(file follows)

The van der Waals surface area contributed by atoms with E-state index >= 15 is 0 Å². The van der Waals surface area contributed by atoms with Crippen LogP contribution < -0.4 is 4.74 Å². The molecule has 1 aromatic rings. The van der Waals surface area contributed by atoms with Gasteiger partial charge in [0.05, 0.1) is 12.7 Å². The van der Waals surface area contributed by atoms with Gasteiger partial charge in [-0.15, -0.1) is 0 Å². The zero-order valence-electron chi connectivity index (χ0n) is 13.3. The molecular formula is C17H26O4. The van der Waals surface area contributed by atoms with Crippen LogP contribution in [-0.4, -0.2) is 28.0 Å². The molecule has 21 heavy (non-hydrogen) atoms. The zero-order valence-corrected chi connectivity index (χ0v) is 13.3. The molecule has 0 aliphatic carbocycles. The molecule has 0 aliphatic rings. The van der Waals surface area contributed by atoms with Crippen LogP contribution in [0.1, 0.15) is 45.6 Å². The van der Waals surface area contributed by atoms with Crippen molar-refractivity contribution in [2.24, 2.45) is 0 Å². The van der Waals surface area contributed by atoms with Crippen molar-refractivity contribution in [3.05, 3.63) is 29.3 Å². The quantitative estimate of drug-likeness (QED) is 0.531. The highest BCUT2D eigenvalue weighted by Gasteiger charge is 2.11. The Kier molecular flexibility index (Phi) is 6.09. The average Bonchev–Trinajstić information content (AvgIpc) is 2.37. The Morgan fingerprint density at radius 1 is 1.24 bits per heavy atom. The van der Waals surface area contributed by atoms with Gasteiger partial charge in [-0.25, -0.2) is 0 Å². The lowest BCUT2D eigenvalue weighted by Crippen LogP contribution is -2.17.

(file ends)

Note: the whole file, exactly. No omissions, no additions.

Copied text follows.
The van der Waals surface area contributed by atoms with E-state index >= 15 is 0 Å². The van der Waals surface area contributed by atoms with Crippen LogP contribution < -0.4 is 4.74 Å². The molecule has 1 aromatic rings. The van der Waals surface area contributed by atoms with Gasteiger partial charge in [0.05, 0.1) is 12.7 Å². The van der Waals surface area contributed by atoms with Gasteiger partial charge in [-0.15, -0.1) is 0 Å². The zero-order valence-electron chi connectivity index (χ0n) is 13.3. The molecular formula is C17H26O4. The van der Waals surface area contributed by atoms with Crippen LogP contribution in [-0.4, -0.2) is 28.0 Å². The molecule has 21 heavy (non-hydrogen) atoms. The zero-order valence-corrected chi connectivity index (χ0v) is 13.3. The molecule has 0 aliphatic carbocycles. The molecule has 0 aliphatic rings. The van der Waals surface area contributed by atoms with Crippen LogP contribution in [0.1, 0.15) is 45.6 Å². The van der Waals surface area contributed by atoms with Crippen molar-refractivity contribution in [2.24, 2.45) is 0 Å². The van der Waals surface area contributed by atoms with Crippen molar-refractivity contribution in [3.05, 3.63) is 29.3 Å². The quantitative estimate of drug-likeness (QED) is 0.531. The highest BCUT2D eigenvalue weighted by Gasteiger charge is 2.11. The Kier molecular flexibility index (Phi) is 6.09. The average Bonchev–Trinajstić information content (AvgIpc) is 2.37. The Morgan fingerprint density at radius 1 is 1.24 bits per heavy atom. The van der Waals surface area contributed by atoms with Gasteiger partial charge in [-0.25, -0.2) is 0 Å². The lowest BCUT2D eigenvalue weighted by Crippen LogP contribution is -2.17.